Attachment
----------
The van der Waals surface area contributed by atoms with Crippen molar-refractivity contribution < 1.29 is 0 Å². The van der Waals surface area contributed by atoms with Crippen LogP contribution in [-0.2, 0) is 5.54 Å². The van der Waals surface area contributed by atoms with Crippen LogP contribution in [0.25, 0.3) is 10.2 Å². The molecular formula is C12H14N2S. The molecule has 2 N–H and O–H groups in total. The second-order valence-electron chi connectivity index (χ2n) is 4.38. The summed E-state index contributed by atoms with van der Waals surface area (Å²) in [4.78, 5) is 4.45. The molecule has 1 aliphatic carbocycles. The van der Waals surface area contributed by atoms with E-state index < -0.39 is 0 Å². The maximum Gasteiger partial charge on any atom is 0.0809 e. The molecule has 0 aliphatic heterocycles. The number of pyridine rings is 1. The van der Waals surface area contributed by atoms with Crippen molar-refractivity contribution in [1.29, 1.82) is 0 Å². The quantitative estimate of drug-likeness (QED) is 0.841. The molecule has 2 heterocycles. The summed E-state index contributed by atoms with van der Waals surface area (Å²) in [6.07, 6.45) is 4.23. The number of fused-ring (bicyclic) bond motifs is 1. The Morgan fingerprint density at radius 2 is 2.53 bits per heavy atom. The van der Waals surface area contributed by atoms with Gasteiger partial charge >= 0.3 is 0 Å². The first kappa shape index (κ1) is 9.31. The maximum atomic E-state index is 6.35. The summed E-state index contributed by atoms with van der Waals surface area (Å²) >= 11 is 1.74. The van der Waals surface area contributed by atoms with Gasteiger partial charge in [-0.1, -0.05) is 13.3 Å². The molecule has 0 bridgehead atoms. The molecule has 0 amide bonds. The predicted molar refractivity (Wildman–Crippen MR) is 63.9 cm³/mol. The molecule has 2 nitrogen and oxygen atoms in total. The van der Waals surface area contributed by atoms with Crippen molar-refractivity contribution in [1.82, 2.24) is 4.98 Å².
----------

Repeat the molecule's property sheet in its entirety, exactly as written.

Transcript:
The van der Waals surface area contributed by atoms with Crippen molar-refractivity contribution < 1.29 is 0 Å². The van der Waals surface area contributed by atoms with Crippen LogP contribution in [-0.2, 0) is 5.54 Å². The van der Waals surface area contributed by atoms with Crippen LogP contribution in [0.25, 0.3) is 10.2 Å². The molecular formula is C12H14N2S. The molecule has 2 N–H and O–H groups in total. The second-order valence-electron chi connectivity index (χ2n) is 4.38. The summed E-state index contributed by atoms with van der Waals surface area (Å²) in [4.78, 5) is 4.45. The molecule has 1 aliphatic carbocycles. The van der Waals surface area contributed by atoms with E-state index < -0.39 is 0 Å². The maximum Gasteiger partial charge on any atom is 0.0809 e. The molecule has 0 aliphatic heterocycles. The number of pyridine rings is 1. The van der Waals surface area contributed by atoms with Crippen molar-refractivity contribution in [1.29, 1.82) is 0 Å². The quantitative estimate of drug-likeness (QED) is 0.841. The molecule has 2 heterocycles. The summed E-state index contributed by atoms with van der Waals surface area (Å²) in [6.07, 6.45) is 4.23. The number of fused-ring (bicyclic) bond motifs is 1. The Morgan fingerprint density at radius 2 is 2.53 bits per heavy atom. The van der Waals surface area contributed by atoms with Gasteiger partial charge >= 0.3 is 0 Å². The first kappa shape index (κ1) is 9.31. The maximum atomic E-state index is 6.35. The summed E-state index contributed by atoms with van der Waals surface area (Å²) >= 11 is 1.74. The van der Waals surface area contributed by atoms with Gasteiger partial charge in [-0.1, -0.05) is 13.3 Å². The molecule has 0 bridgehead atoms. The molecule has 0 amide bonds. The predicted molar refractivity (Wildman–Crippen MR) is 63.9 cm³/mol. The molecule has 2 nitrogen and oxygen atoms in total. The van der Waals surface area contributed by atoms with Crippen molar-refractivity contribution in [1.82, 2.24) is 4.98 Å².